When I did Godfather III in 1990, we already had one child and my wife was expecting the second, and we needed more space. It was Andy Garcia who told me, “You know, you gotta look in Toluca Lake.” He already lived here, and he told me about Campbell Hall, where his kids went to school. I’d driven through Toluca Lake and it seemed kind of cool. We had looked all over, but my wife and I both realized that we really did like the East Valley. You get more bang for your buck going out to the West Valley, but there’s just something about it — it wasn’t us.
So then all of a sudden, the guy who was looking for houses for us said, “I got a house for you.” We were actually looking for a much smaller place, but he said, “You gotta see this house in Toluca Lake.” You know, I’ll spend a week trying to find the best one of these [points at his day planner], but you know in 10 seconds if you can live in a house or not. Biggest purchase in your life and you know immediately if you want to live there. We saw this house and I knew — I just walked in and said, “This is it.”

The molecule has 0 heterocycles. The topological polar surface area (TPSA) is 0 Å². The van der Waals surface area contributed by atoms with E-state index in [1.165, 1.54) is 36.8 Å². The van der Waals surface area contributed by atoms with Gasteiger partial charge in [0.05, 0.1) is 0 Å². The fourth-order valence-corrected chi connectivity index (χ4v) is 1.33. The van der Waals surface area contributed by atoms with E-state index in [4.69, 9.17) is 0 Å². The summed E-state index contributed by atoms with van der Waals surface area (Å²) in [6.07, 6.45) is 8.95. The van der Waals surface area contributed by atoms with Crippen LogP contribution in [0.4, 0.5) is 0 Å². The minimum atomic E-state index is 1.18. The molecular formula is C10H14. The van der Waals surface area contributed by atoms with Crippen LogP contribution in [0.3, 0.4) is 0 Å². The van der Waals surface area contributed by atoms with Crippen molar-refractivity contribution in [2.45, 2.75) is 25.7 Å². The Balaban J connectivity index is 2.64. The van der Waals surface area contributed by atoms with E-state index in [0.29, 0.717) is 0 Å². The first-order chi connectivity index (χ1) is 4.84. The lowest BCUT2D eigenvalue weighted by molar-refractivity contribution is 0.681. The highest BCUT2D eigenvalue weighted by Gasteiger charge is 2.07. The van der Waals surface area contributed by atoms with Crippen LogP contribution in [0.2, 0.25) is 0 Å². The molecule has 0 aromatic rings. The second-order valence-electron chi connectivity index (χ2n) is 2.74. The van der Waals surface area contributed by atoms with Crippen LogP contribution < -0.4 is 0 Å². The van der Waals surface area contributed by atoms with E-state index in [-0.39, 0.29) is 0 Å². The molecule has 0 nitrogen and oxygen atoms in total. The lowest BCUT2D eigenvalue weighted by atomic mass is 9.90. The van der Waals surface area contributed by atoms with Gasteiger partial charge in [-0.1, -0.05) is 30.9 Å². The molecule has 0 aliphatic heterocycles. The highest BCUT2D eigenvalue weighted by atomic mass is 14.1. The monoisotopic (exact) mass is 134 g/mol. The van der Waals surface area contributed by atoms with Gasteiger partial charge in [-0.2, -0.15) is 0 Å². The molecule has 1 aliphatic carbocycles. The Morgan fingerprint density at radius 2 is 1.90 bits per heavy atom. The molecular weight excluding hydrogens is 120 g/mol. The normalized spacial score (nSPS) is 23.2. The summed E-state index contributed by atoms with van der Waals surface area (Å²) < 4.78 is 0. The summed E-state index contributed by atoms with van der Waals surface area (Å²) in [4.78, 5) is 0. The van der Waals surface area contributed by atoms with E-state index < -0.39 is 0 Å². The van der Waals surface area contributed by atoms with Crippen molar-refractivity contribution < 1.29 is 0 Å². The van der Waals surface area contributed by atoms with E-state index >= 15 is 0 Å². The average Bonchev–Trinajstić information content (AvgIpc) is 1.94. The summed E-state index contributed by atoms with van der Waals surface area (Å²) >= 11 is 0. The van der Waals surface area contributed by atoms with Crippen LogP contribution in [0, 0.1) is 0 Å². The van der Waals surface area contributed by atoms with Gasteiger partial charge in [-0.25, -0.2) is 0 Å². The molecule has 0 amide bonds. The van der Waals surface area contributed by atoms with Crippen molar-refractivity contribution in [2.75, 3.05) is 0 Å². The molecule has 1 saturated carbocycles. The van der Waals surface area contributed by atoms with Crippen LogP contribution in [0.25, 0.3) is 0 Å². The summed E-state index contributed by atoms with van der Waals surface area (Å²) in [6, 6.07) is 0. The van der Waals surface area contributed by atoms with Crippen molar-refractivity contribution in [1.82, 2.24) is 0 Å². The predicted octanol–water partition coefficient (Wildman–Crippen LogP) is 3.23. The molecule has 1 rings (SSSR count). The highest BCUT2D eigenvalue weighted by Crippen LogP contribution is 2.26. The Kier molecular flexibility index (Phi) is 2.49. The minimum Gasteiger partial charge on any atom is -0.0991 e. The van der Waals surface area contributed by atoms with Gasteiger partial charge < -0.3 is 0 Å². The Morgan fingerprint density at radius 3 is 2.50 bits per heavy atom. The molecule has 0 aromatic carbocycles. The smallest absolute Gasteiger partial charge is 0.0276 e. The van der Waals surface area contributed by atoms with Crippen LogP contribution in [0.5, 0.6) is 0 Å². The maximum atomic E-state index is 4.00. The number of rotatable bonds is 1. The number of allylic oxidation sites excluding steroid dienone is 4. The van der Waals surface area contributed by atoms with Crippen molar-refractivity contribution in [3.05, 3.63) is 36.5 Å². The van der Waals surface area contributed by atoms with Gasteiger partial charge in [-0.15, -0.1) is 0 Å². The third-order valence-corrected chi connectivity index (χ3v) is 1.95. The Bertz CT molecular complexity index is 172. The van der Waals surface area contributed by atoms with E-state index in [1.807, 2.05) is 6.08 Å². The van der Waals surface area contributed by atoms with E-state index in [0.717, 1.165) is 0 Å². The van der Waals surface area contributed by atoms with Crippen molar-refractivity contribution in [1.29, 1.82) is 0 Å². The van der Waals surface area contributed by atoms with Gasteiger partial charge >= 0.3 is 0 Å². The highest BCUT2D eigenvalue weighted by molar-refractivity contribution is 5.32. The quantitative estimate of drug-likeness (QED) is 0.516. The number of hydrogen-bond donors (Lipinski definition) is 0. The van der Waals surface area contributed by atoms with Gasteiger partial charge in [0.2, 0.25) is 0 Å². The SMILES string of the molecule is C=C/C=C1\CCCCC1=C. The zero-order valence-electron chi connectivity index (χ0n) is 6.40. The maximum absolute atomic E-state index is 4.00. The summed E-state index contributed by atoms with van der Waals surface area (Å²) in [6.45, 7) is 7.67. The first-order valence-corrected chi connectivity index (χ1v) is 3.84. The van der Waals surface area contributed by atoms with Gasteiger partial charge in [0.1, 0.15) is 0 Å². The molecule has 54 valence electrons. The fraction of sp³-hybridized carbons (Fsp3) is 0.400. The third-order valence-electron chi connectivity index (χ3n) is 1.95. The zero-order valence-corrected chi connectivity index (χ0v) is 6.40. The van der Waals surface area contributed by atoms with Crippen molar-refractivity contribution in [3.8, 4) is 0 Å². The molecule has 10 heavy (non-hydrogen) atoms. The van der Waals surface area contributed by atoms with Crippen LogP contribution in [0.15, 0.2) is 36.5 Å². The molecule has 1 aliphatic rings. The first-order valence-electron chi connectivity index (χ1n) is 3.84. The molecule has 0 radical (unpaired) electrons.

How has the area changed since then? Well, it has and it hasn’t, and that’s good news, I think. You go through a slew of changes where what used to be a restaurant is now a Trader Joe’s and so forth. There was no sound wall on the freeway when I bought the house, so that’s an improvement I can specifically remember. And then the people change. We’ve had great neighbors. Garry Marshall was a neighbor and his family still is, Wendell Niles and his father were right across the street from us, and then the Steinkellners, who wrote for Cheers, used to be down the street. So you get to know your neighbors, especially the show business ones because that’s the racket I’m in. I remember the day we moved in, it was like the old-time Beaver Cleaver days where a guy comes and knocks on your door and says, “Hi, I’m your new neighbor, welcoming you to the neighborhood,” with a little gift basket.